A reporter for The Buffalo News is grateful for one fact not many people know about Kelly Clarkson: America's Singing Sweetheart talks quickly.
Personable, polite and poised on her cellphone, it's apparent why the inaugural winner of American Idol has become such a breakout star. As she answered questions for this piece, she was zipping around in a car with her brother, Jason.
The American Idol song controversy: First and foremost, Clarkson did NOT make her songs unavailable to Idol, despite tabloid reports. Country cutie Kellie Pickler even impressed the judges with her take on Clarkson's pop smash "Since U Been Gone" in January and easily made it to the top-five as a result.
Clarkson is closer to incredulous than angry about the incident:
"People are saying I didn't want my songs used, but people are always singing my songs. I didn't say anything."
Unfortunately, Clarksondidn't actually see Kellie covering her tune; she's been too busy to catch subsequent seasons of the show."I'm either on tour or overseas, and even when I wasn't working I was on vacation. And while the last Idol was on, I was singing on the Academy of Country Music Awards with Rascal Flatts. Something is always happening, so I don't get to see it," she lamented.
But she hears about it. Plenty. Clarkson caught flak for forgetting to mention American Idol when she became the first Idol to win two Grammy Awards (both for her second CD, "Breakaway," now spending its 82nd week on the chart).
On her victory, the humble singer said:
"I didn't expect to win. I didn't know what to say. I'd talk, and I'd cry. I'm horrible. I sound like an idiot. But I love where I came from. For an unknown to come into the business is really hard. I wasn't the ideal picture-perfect pop star look-alike. It's a cool way for real talent, for people who want it and have the drive, to go the extra mile."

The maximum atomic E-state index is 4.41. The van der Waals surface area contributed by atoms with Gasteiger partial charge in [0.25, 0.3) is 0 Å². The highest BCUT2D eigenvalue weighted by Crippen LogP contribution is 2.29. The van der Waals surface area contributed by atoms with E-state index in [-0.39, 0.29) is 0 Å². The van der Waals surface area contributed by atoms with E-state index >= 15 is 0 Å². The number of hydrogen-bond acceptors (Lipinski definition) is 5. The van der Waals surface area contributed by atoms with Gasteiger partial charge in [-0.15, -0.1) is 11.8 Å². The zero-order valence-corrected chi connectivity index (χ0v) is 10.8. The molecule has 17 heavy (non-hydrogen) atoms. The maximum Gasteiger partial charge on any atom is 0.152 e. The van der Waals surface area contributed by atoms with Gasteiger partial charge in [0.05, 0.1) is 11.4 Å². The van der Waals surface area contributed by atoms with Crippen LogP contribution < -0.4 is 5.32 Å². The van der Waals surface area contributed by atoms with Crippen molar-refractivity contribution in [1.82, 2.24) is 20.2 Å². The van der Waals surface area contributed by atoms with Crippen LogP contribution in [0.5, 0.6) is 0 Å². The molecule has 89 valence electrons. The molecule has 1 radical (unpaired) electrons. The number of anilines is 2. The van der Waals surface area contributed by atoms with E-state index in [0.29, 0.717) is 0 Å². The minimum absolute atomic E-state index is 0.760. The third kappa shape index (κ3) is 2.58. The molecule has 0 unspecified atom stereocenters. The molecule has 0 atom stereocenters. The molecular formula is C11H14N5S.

Making an adjustment: Surprisingly, becoming an insta-star wasn't as difficult an adjustment to make as it would seem.
"I'm 24, I should be working," Clarkson acknowledges. "But I'm learning how to balance how to have fun while working. I used to do the shows and go to my room. I'm starting to learn I can go out. I can plan to have some time between these shows. I know how many weeks I can tour before I get sick of it and need to go home and rest."
It doesn't appear that Clarkson has lost touch with the girl born in Fort Worth in 1982 and raised in Burleson, Texas, after her parents divorced. She hides it well if so. Maybe Broadway, a career goal, isn't very far-fetched, either.
For now, she has enough to do. Clarkson suffered walking pneumonia while on a tour last year.
"I had bronchitis and didn't know it. If I'm not bleeding out of the head I don't go to the hospital. That's how I grew up. I thought it was a cold but it turned into walking pneumonia," she says.
On a health kick: For the current Addicted Tour, Clarkson is taking care of herself - no sodas; just Vitamin Water - with a healthy eating plan based on moderation, not deprivation.
"Now I focus on one thing at a time," she says. "If it's a tour, I focus on that. If it's the record, I focus on that. If I start looking at the bigger picture it gets too big, too massive, gets intimidating."
So the focus, this moment, is on going back on the road with four or five new songs, all replete with the Prince/Sly Stone-style vibe planned for her third album, which will released in 2007.
"I'm just really excited about introducing this new material, we're testing it out. Thing is, I tour a lot - if everyone hasn't noticed," she says, laughing at the obvious observation - "and my whole record has to be a "tour record.' "
But what has Clarkson even more excited is that she is seeing her idol, country singer-actress Reba McEntire, in concert in Las Vegas this summer.
American Idol followers will recall how McEntire made a surprise appearance on the show in 2002, singing a duet with the startled contestant.
"That moment is tied with winning the Grammy, how cool it was for me. I adore her," Clarkson gushes. "I never get nervous on stage but with her it was, "Oh my God,' the 10-year-old in me bawling."